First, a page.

Labour reveals ‘better’ pension strategy

Labour reveals ‘better’ pension strategy

The government needs a better long term pension strategy, the shadow pensions minister has claimed.

Speaking ahead of chancellor's Philip Hammond's first Autumn Statement, Alex Cunningham, Labour MP for Stockton, said too many people in Britain were not aware of the importance of long term pension saving, and even if they were saving, there were significant problems.

Mr Cunningham, who was the keynote speaker at the Association of Professional Financial Advisers' annual dinner last night (22 November), said he was "proud and fond" of his own IFA and trusted the advice he has been given about his own pension funds.

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However, he said there were three main pension issues the government had not addressed properly and these had to be dealt with to provide people with a better pensions deal.

The issues, according to Mr Cunningham, are:

* Working out what is the next step for automatic enrolment.

* Considering how to raise contribution levels in pensions.

* Creating a long-term strategy that works for all.

Mr Cunningham said, when it comes to automatic enrolment, "People need simplicity. Investors and members just what to know what they are invested in. What are their options? 

"They need transparency on how much various fund choices cost. The whole pensions industry needs scale. There are too many small pots in existence in the UK. And there has to be good governance of workplace pension schemes."

The minister, who has been in the job for approximately five weeks after Labour leader Jeremy Corbyn appointed him, suggested the pension scheme member should have a "greater say" in governance.

He said: "In defined contribution (DC) pensions the risk is with the member so the member should have a greater say in scheme governance."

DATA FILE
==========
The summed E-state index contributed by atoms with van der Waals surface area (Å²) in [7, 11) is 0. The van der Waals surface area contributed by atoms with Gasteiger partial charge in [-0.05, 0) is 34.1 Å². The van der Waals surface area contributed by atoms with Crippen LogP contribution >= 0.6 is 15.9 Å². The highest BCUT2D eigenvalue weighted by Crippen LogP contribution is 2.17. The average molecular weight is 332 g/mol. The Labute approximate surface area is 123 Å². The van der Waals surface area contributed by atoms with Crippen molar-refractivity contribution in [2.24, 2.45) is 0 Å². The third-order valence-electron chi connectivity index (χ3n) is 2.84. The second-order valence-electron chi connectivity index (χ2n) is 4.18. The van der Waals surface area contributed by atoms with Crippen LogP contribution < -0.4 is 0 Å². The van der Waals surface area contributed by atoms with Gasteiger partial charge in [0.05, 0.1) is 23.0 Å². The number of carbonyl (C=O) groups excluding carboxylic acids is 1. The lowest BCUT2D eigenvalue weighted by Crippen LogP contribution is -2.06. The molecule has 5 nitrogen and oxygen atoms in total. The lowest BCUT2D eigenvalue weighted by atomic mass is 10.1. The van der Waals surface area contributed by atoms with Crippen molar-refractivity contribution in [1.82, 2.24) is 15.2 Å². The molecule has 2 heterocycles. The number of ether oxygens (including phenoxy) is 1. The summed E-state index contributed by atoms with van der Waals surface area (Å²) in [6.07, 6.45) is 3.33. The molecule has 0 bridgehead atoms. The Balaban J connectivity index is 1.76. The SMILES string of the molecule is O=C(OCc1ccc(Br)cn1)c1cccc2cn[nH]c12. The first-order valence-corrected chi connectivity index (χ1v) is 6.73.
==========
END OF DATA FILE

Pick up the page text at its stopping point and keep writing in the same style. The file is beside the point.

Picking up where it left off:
However, Neil Liversidge, principal of West Riding Personal Financial Solutions, said: "Members are not interested in getting involved. With my clients in mind, most just haven't got the time to get that involved with pension scheme governance."

Mr Cunningham said the Pensions Bill is a move to improving simplicity, transparency, scale and governance, but more needed to be done. 

He pointed to Monday’s (21 November) House of Lords debate on the Pensions Bill amendments as a case in point of things that needed to be improved.

Costs also need to be addressed across the gamut of pensions if people are to raise contribution levels and trust the industry, Mr Cunningham said. 

He explained: "How to increase contributions into pensions? First we must have cost transparency across the whole gamut. Transaction costs, investment costs, management costs - all these need to be addressed.

"It is clear a reduction in costs must lead to overall improvements in performance over a lifetime. It puts people's money back into the pot. Nobody wants to rob the industry of its rightful remuneration but we must encourage people to save."